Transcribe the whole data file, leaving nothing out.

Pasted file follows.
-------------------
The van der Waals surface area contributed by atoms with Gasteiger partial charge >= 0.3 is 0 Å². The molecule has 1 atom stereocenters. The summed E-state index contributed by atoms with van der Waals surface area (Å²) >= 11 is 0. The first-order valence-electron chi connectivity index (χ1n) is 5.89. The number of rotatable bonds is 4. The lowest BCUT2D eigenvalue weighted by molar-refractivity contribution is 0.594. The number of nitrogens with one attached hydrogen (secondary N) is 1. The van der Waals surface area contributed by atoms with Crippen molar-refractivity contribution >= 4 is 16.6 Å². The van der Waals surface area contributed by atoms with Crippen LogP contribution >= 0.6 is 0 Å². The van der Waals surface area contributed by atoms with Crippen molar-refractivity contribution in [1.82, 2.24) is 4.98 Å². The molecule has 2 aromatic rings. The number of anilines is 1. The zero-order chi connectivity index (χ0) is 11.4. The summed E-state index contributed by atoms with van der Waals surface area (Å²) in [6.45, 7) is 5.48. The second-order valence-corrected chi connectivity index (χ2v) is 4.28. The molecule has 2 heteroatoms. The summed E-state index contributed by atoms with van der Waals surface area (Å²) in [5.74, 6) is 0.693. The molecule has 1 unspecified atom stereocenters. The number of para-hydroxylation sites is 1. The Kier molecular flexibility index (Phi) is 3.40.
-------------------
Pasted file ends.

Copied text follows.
The van der Waals surface area contributed by atoms with Gasteiger partial charge >= 0.3 is 0 Å². The molecule has 1 atom stereocenters. The summed E-state index contributed by atoms with van der Waals surface area (Å²) >= 11 is 0. The first-order valence-electron chi connectivity index (χ1n) is 5.89. The number of rotatable bonds is 4. The lowest BCUT2D eigenvalue weighted by molar-refractivity contribution is 0.594. The number of nitrogens with one attached hydrogen (secondary N) is 1. The van der Waals surface area contributed by atoms with Crippen molar-refractivity contribution >= 4 is 16.6 Å². The van der Waals surface area contributed by atoms with Crippen LogP contribution >= 0.6 is 0 Å². The van der Waals surface area contributed by atoms with Crippen molar-refractivity contribution in [1.82, 2.24) is 4.98 Å². The molecule has 2 aromatic rings. The number of anilines is 1. The zero-order chi connectivity index (χ0) is 11.4. The summed E-state index contributed by atoms with van der Waals surface area (Å²) in [6.45, 7) is 5.48. The second-order valence-corrected chi connectivity index (χ2v) is 4.28. The molecule has 2 heteroatoms. The summed E-state index contributed by atoms with van der Waals surface area (Å²) in [5.74, 6) is 0.693. The molecule has 1 unspecified atom stereocenters. The number of para-hydroxylation sites is 1. The Kier molecular flexibility index (Phi) is 3.40.